Ring worm or Ringworm Spelling?

January 28, 2006

This is a very common mistake. Ringworm is spelled properly as one word not split like ring worm. The later would imply that it actually is a worm rather ringworm is a fungus. Ringworm is a contagious fungus infection that can affect the scalp, the body, the feet (athlete’s foot), or the nails.

People can get Ringworm from: 1) direct skin-to-skin contact with an infected person or pet, 2) indirect contact with an object or surface that an infected person or pet has touched, or 3) rarely, by contact with soil.
Ringworm can be treated with fungus-killing medicine.
To prevent Ringworm, 1) make sure all infected persons and pets get appropriate treatment, 2) avoid contact with infected persons and pets, 3) do not share personal items, and 4) keep common-use areas clean.

What is Ringworm?
Ringworm is a contagious fungus infection that can affect the scalp, the body (particularly the groin), the feet, and the nails. Despite its name, it has nothing to do with worms. The name comes from the characteristic red ring that can appear on an infected person’s skin. Ringworm is also called Tinea.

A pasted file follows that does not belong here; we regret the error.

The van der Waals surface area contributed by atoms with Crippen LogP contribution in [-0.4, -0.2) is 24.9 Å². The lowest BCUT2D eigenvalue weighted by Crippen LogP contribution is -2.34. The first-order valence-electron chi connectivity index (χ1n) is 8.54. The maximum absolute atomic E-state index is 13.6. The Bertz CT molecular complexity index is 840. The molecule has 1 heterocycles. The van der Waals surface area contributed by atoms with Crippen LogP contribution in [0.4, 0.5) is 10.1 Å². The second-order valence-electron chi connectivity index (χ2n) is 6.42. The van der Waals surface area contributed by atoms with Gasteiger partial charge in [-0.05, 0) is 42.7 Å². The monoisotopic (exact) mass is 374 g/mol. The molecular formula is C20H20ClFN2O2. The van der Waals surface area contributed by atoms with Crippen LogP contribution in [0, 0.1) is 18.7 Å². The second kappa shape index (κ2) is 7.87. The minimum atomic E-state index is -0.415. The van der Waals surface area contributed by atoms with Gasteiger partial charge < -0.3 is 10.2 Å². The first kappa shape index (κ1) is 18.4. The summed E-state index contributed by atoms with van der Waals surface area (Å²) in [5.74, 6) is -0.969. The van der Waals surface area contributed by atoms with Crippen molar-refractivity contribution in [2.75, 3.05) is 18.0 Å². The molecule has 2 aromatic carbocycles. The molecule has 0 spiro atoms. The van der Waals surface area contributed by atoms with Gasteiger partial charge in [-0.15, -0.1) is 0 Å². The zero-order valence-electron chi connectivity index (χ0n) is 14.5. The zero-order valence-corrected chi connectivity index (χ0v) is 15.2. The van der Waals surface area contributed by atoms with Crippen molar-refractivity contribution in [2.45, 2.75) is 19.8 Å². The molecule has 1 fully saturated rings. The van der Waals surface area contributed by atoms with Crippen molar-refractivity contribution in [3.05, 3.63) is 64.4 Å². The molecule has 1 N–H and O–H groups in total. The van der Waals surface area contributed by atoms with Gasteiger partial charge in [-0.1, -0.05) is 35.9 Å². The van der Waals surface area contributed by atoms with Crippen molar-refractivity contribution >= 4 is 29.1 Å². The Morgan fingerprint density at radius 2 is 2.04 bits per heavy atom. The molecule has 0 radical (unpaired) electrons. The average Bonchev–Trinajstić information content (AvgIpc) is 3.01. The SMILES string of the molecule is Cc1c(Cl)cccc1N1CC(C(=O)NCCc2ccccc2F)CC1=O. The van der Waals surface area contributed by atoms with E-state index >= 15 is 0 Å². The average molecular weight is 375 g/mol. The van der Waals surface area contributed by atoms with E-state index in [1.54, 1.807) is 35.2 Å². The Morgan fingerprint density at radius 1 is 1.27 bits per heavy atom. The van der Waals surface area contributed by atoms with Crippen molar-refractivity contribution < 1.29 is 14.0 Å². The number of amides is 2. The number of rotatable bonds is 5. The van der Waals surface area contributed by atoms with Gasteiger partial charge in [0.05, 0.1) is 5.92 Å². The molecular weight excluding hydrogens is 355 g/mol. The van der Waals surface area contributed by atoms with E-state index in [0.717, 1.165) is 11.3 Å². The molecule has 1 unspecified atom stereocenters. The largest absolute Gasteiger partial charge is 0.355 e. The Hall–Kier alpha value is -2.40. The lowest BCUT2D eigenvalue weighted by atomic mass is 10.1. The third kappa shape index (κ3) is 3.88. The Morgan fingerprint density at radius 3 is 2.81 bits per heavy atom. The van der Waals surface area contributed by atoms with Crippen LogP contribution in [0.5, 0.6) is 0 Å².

What is the infectious agent that causes Ringworm?
Ringworm is caused by several different fungus organisms that all belong to a group called “Dermatophytes.” Different Dermatophytes affect different parts of the body and cause the various types of Ringworm:
Ringworm of the scalp
Ringworm of the body
Ringworm of the foot (athlete’s foot)
Ringworm of the nails

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Ringworm and Black Walnuts

January 28, 2006

Ringworm Nuts! Black walnut hulls contain a substance which helps the body eliminate parasites. Although this is the primary purpose of this herb, it is also used for poison oak, ringworm and skin ailments. It has antifungal properties and is also said to promote bowel regularity.